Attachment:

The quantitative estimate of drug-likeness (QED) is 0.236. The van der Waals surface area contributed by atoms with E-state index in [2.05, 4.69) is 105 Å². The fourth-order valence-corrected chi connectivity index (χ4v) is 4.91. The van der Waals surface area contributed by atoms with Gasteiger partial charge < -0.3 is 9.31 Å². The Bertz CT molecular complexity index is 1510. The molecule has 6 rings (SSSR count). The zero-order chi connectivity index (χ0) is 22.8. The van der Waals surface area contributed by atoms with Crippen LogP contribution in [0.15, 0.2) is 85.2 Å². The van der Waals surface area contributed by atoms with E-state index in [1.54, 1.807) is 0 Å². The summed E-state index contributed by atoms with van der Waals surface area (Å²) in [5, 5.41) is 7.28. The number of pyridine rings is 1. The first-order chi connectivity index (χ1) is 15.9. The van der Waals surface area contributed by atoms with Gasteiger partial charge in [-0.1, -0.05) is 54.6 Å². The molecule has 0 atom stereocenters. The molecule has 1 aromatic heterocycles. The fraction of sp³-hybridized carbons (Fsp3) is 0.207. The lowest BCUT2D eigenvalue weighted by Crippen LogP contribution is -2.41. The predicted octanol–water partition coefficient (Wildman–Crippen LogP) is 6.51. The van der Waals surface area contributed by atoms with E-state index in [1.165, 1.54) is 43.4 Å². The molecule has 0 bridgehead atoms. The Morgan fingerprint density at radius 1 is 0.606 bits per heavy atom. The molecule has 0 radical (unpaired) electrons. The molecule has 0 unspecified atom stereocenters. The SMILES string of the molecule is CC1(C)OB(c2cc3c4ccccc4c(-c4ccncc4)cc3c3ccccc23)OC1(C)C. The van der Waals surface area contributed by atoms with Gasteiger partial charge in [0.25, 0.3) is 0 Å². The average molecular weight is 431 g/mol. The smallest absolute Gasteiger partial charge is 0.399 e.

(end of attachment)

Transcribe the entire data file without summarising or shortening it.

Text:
The quantitative estimate of drug-likeness (QED) is 0.236. The van der Waals surface area contributed by atoms with E-state index in [2.05, 4.69) is 105 Å². The fourth-order valence-corrected chi connectivity index (χ4v) is 4.91. The van der Waals surface area contributed by atoms with Gasteiger partial charge < -0.3 is 9.31 Å². The Bertz CT molecular complexity index is 1510. The molecule has 6 rings (SSSR count). The zero-order chi connectivity index (χ0) is 22.8. The van der Waals surface area contributed by atoms with Crippen LogP contribution in [0.15, 0.2) is 85.2 Å². The van der Waals surface area contributed by atoms with E-state index in [1.54, 1.807) is 0 Å². The summed E-state index contributed by atoms with van der Waals surface area (Å²) in [5, 5.41) is 7.28. The number of pyridine rings is 1. The first-order chi connectivity index (χ1) is 15.9. The van der Waals surface area contributed by atoms with Gasteiger partial charge in [-0.1, -0.05) is 54.6 Å². The molecule has 0 atom stereocenters. The molecule has 1 aromatic heterocycles. The fraction of sp³-hybridized carbons (Fsp3) is 0.207. The lowest BCUT2D eigenvalue weighted by Crippen LogP contribution is -2.41. The predicted octanol–water partition coefficient (Wildman–Crippen LogP) is 6.51. The van der Waals surface area contributed by atoms with E-state index in [1.165, 1.54) is 43.4 Å². The molecule has 0 bridgehead atoms. The Morgan fingerprint density at radius 1 is 0.606 bits per heavy atom. The molecule has 0 radical (unpaired) electrons. The molecule has 0 unspecified atom stereocenters. The SMILES string of the molecule is CC1(C)OB(c2cc3c4ccccc4c(-c4ccncc4)cc3c3ccccc23)OC1(C)C. The van der Waals surface area contributed by atoms with Gasteiger partial charge in [0.25, 0.3) is 0 Å². The average molecular weight is 431 g/mol. The smallest absolute Gasteiger partial charge is 0.399 e.